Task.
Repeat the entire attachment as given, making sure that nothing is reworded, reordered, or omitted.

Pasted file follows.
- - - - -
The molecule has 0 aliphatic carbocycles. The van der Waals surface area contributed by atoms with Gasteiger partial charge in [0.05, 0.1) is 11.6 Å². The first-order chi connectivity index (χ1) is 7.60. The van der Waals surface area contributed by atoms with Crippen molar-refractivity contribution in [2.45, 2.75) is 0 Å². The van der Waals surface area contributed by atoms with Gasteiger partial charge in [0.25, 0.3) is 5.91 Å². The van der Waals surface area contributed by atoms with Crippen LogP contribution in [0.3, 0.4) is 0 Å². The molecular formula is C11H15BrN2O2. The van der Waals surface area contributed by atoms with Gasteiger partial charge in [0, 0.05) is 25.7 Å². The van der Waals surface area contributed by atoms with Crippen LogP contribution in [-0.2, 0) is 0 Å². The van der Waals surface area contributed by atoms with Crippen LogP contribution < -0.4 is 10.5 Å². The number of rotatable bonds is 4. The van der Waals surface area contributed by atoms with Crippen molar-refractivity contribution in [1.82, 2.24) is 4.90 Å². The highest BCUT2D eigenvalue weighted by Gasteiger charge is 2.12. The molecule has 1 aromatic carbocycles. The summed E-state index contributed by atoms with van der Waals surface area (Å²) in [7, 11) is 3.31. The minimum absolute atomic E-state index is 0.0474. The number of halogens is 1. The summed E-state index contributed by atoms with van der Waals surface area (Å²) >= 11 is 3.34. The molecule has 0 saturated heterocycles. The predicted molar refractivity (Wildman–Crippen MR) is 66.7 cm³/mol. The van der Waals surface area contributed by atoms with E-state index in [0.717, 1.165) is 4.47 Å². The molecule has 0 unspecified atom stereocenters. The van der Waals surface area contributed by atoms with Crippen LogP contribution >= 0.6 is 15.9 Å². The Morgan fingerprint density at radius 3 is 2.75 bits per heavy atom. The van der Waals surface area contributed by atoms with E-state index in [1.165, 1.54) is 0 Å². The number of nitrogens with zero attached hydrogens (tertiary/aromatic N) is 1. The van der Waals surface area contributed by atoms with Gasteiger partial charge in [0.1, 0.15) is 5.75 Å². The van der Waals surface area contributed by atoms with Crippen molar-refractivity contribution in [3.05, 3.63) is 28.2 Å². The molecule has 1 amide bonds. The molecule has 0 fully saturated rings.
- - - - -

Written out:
The molecule has 0 aliphatic carbocycles. The van der Waals surface area contributed by atoms with Gasteiger partial charge in [0.05, 0.1) is 11.6 Å². The first-order chi connectivity index (χ1) is 7.60. The van der Waals surface area contributed by atoms with Crippen molar-refractivity contribution in [2.45, 2.75) is 0 Å². The van der Waals surface area contributed by atoms with Gasteiger partial charge in [0.25, 0.3) is 5.91 Å². The van der Waals surface area contributed by atoms with Crippen LogP contribution in [0.3, 0.4) is 0 Å². The molecular formula is C11H15BrN2O2. The van der Waals surface area contributed by atoms with Gasteiger partial charge in [0, 0.05) is 25.7 Å². The van der Waals surface area contributed by atoms with Crippen LogP contribution in [-0.2, 0) is 0 Å². The van der Waals surface area contributed by atoms with Crippen LogP contribution < -0.4 is 10.5 Å². The number of rotatable bonds is 4. The van der Waals surface area contributed by atoms with Crippen molar-refractivity contribution in [1.82, 2.24) is 4.90 Å². The highest BCUT2D eigenvalue weighted by Gasteiger charge is 2.12. The molecule has 1 aromatic carbocycles. The summed E-state index contributed by atoms with van der Waals surface area (Å²) in [7, 11) is 3.31. The minimum absolute atomic E-state index is 0.0474. The number of halogens is 1. The summed E-state index contributed by atoms with van der Waals surface area (Å²) >= 11 is 3.34. The molecule has 0 saturated heterocycles. The predicted molar refractivity (Wildman–Crippen MR) is 66.7 cm³/mol. The van der Waals surface area contributed by atoms with E-state index in [0.717, 1.165) is 4.47 Å². The molecule has 0 unspecified atom stereocenters. The van der Waals surface area contributed by atoms with Crippen LogP contribution >= 0.6 is 15.9 Å². The Morgan fingerprint density at radius 3 is 2.75 bits per heavy atom. The van der Waals surface area contributed by atoms with E-state index in [1.165, 1.54) is 0 Å². The number of nitrogens with zero attached hydrogens (tertiary/aromatic N) is 1. The van der Waals surface area contributed by atoms with Gasteiger partial charge in [0.1, 0.15) is 5.75 Å². The van der Waals surface area contributed by atoms with Crippen molar-refractivity contribution in [3.05, 3.63) is 28.2 Å². The molecule has 1 amide bonds. The molecule has 0 fully saturated rings.